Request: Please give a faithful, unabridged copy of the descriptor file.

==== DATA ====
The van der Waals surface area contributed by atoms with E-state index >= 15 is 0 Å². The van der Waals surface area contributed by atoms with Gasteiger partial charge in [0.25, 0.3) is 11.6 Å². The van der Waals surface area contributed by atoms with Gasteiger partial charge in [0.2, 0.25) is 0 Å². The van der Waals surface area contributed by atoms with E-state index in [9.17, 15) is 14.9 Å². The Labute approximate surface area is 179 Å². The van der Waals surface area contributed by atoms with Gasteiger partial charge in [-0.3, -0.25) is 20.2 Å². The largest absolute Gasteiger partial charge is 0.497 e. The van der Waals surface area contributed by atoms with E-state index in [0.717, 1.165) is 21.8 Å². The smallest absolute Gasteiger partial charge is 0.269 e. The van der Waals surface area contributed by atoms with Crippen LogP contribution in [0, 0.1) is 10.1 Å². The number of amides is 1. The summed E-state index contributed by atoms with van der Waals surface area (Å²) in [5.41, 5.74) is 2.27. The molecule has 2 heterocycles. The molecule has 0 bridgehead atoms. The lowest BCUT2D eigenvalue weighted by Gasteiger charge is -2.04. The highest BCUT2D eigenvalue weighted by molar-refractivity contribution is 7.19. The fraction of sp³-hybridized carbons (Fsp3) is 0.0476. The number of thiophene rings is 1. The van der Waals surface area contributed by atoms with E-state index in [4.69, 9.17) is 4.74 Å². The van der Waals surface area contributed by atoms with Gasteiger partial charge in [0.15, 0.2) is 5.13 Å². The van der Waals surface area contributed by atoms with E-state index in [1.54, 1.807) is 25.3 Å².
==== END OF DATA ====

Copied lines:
The van der Waals surface area contributed by atoms with E-state index >= 15 is 0 Å². The van der Waals surface area contributed by atoms with Gasteiger partial charge in [0.25, 0.3) is 11.6 Å². The van der Waals surface area contributed by atoms with Gasteiger partial charge in [0.2, 0.25) is 0 Å². The van der Waals surface area contributed by atoms with E-state index in [9.17, 15) is 14.9 Å². The Labute approximate surface area is 179 Å². The van der Waals surface area contributed by atoms with Gasteiger partial charge in [-0.3, -0.25) is 20.2 Å². The largest absolute Gasteiger partial charge is 0.497 e. The van der Waals surface area contributed by atoms with E-state index in [0.717, 1.165) is 21.8 Å². The smallest absolute Gasteiger partial charge is 0.269 e. The van der Waals surface area contributed by atoms with Crippen LogP contribution in [0, 0.1) is 10.1 Å². The number of amides is 1. The summed E-state index contributed by atoms with van der Waals surface area (Å²) in [5.41, 5.74) is 2.27. The molecule has 2 heterocycles. The molecule has 0 bridgehead atoms. The lowest BCUT2D eigenvalue weighted by Gasteiger charge is -2.04. The highest BCUT2D eigenvalue weighted by molar-refractivity contribution is 7.19. The fraction of sp³-hybridized carbons (Fsp3) is 0.0476. The number of thiophene rings is 1. The van der Waals surface area contributed by atoms with E-state index in [4.69, 9.17) is 4.74 Å². The van der Waals surface area contributed by atoms with Gasteiger partial charge in [0.15, 0.2) is 5.13 Å². The van der Waals surface area contributed by atoms with E-state index in [1.54, 1.807) is 25.3 Å².